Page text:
مدل پیش بینی عمق مذاب برای کنترل کیفیت لیزر جداره سطح در مواد ناهمگن
|کد مقاله||سال انتشار||مقاله انگلیسی||ترجمه فارسی||تعداد کلمات|
|4648||2001||7 صفحه PDF||سفارش دهید||محاسبه نشده|
Publisher : Elsevier - Science Direct (الزویر - ساینس دایرکت)
Journal : Optics & Laser Technology, Volume 33, Issue 1, February 2001, Pages 7–13
This paper reports on an investigation into the development of an analytical model for the quality control of laser marking/engraving of clay tiles using a high-power diode laser (HPDL). An analytical model for the laser melting of inhomogeneous workpieces with parabolic melt pool geometry being assumed was developed. The theoretical results were compared with the experimental data. The predicted melt pool depth and the experimental values were in close correlation with the parameter View the MathML source for values less than View the MathML source, in spite of simplifications introduced in the model. At the relatively large values of parameter View the MathML source the assumption of parabolic melt pool shape and one-dimensional heat transfer no longer holds true.
The development of an accurate analysis procedure for laser applications, including marking/glazing of building materials, is extremely complicated due to many process parameters involved. Variations in the quality of the marking process may be observed between processing cycles performed with the same laser equipment, and apparently constant operating conditions and material properties. This poor reproducibility arises from the high sensitivity of the laser marking process to small changes in the operating parameters (such as laser power and beam velocity stability), as well as to process disturbances (such as varying absorptivity, surface texture changes, geometry changes and workpiece thickness changes). Therefore, monitoring and control of the laser marking parameters are necessary. The parameters that can be measured on-line include melt pool surface temperature and melt pool surface area. The development of a suitable model to predict these parameters can provide knowledge of process performance as well as the prediction of the marking process. This paper presents an analytical model for the melt pool depth geometry in case of high-power diode lasers (HPDL) engraving of clay tiles. High-power diode lasers (HPDL) are emerging as an alternative to “traditional” laser systems in applications other than the medical field. With the availability of fibre-delivered laser systems up to 120 W-cw output power, with focused spot sizes down to View the MathML source diameter and for stacked systems of up to View the MathML source cw with a View the MathML source beam spot, they are fast becoming an alternative method for material processing ,  and . Li et al.  studied the basic mechanisms and the characteristics of the beam absorption in case of laser marking/engraving building materials such as: marble, bricks, granite, ceramic tiles, etc. This work considered the effects of glazing mechanisms, material texture, colour, laser process parameters and atmospheric conditions on the marking process. The present paper looks into the optimal operational parameters that will help design a model for controlling the quality of the laser marking/glazing process. Lawrence  has developed an analytical model capable of modelling the ceramic tile grout sealing process. He has considered an ABAQUS FEM model for temperature prediction and compared it with the temperature profile, predicted by Carslaw and Jaeger . This actual paper seeks to develop a model for laser glazing clay tiles based on the variation of the melt pool geometry rather than temperature. It has been demonstrated that the relative increase of the melt pool area, due to an increase in laser power, is much larger than the relative increase of the melt pool temperature . This result supports this idea that the melt pool area is the right parameter for the feedback control. Understanding the physical phenomena that occur during laser marking/glazing is relevant for modelling the process. The models resulting from the conservative of energy (heat conduction energy) are used to analyse the effects of the laser power and beam traverse velocity on the temperature distribution and melt pool dimensions. The results from this analysis would be used for the design of a closed-loop control system.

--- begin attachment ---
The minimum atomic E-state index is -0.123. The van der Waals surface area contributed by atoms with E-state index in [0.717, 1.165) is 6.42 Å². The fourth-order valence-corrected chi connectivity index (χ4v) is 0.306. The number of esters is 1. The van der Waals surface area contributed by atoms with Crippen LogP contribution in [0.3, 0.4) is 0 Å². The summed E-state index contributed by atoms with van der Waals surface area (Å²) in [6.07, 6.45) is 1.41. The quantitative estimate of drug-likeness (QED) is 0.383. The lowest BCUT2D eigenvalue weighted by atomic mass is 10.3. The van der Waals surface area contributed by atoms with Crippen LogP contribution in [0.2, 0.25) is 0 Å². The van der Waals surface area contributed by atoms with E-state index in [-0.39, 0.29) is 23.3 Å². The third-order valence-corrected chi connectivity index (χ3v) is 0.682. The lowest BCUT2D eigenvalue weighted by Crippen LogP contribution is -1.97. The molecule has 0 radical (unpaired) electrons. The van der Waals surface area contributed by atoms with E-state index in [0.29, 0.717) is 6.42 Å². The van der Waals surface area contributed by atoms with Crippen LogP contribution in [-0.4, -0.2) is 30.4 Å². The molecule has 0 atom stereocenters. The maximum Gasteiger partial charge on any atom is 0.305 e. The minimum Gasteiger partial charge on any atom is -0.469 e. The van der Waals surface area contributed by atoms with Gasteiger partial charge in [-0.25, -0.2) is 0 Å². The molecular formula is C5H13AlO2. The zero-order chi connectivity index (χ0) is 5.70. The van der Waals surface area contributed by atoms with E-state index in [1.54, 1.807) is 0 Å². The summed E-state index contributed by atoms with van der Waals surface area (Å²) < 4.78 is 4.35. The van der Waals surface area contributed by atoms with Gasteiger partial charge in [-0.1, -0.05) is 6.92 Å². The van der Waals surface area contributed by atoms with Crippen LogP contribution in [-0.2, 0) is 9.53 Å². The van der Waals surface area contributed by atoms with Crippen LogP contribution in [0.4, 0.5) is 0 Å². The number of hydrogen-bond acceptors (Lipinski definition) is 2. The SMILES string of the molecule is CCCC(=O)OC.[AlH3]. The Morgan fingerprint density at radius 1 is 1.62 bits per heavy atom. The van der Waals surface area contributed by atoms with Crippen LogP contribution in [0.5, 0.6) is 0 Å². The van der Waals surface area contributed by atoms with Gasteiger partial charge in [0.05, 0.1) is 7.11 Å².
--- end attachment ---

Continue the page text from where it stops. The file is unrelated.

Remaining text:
نتیجه گیری انگلیسی
In this paper the quality control of laser marking/engraving of clay tiles using a HPDL has been investigated. The relevant physical phenomena, which occur during laser marking/glazing, were discussed. An analytical model with quasi-stationary situations in an isotropic and inhomogeneous workpiece with a parabolic melt pool geometry being assumed, was successfully developed. The predicted melt pool depth and the experimental values were in relatively good agreement, in spite of simplifications introduced during modeling, for values View the MathML source. The melt pool depth was found to be linearly dependent on the ratio View the MathML source. This also agrees with the discovery of Courtney  and Römer  for metals. It is believed that this observed increasing discrepancy could be attribute to the inhomogeneous substrate of the clay tiles and to the fact that the model developed neglects sideways conduction energy.